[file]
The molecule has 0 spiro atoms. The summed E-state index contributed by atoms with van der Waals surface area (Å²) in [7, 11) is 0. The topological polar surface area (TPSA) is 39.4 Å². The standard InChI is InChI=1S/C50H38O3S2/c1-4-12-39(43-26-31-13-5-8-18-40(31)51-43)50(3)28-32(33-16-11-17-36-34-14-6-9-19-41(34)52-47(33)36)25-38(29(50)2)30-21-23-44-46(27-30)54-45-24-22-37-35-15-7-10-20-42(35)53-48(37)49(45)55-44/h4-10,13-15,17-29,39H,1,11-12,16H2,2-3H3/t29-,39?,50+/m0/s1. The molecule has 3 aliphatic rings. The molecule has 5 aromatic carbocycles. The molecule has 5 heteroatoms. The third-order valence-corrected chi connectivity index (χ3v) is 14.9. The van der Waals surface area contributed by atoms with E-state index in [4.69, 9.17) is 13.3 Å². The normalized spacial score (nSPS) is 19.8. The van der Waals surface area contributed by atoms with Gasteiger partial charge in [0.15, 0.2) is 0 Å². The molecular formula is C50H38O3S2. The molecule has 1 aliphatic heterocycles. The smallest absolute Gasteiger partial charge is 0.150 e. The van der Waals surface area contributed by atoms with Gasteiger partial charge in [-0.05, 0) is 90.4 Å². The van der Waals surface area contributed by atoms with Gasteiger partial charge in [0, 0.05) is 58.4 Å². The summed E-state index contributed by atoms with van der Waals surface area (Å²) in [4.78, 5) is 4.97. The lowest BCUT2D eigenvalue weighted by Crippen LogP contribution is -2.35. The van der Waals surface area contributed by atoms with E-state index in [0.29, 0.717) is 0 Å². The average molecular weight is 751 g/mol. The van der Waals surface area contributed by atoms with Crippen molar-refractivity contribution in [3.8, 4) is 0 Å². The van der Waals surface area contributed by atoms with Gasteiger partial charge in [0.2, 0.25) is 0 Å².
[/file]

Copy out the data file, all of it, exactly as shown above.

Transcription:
The molecule has 0 spiro atoms. The summed E-state index contributed by atoms with van der Waals surface area (Å²) in [7, 11) is 0. The topological polar surface area (TPSA) is 39.4 Å². The standard InChI is InChI=1S/C50H38O3S2/c1-4-12-39(43-26-31-13-5-8-18-40(31)51-43)50(3)28-32(33-16-11-17-36-34-14-6-9-19-41(34)52-47(33)36)25-38(29(50)2)30-21-23-44-46(27-30)54-45-24-22-37-35-15-7-10-20-42(35)53-48(37)49(45)55-44/h4-10,13-15,17-29,39H,1,11-12,16H2,2-3H3/t29-,39?,50+/m0/s1. The molecule has 3 aliphatic rings. The molecule has 5 aromatic carbocycles. The molecule has 5 heteroatoms. The third-order valence-corrected chi connectivity index (χ3v) is 14.9. The van der Waals surface area contributed by atoms with E-state index in [4.69, 9.17) is 13.3 Å². The normalized spacial score (nSPS) is 19.8. The van der Waals surface area contributed by atoms with Gasteiger partial charge in [0.15, 0.2) is 0 Å². The molecular formula is C50H38O3S2. The molecule has 1 aliphatic heterocycles. The smallest absolute Gasteiger partial charge is 0.150 e. The van der Waals surface area contributed by atoms with Gasteiger partial charge in [-0.05, 0) is 90.4 Å². The van der Waals surface area contributed by atoms with Gasteiger partial charge in [0, 0.05) is 58.4 Å². The summed E-state index contributed by atoms with van der Waals surface area (Å²) in [4.78, 5) is 4.97. The lowest BCUT2D eigenvalue weighted by Crippen LogP contribution is -2.35. The van der Waals surface area contributed by atoms with E-state index in [0.29, 0.717) is 0 Å². The average molecular weight is 751 g/mol. The van der Waals surface area contributed by atoms with Crippen molar-refractivity contribution in [3.8, 4) is 0 Å². The van der Waals surface area contributed by atoms with Gasteiger partial charge in [0.2, 0.25) is 0 Å².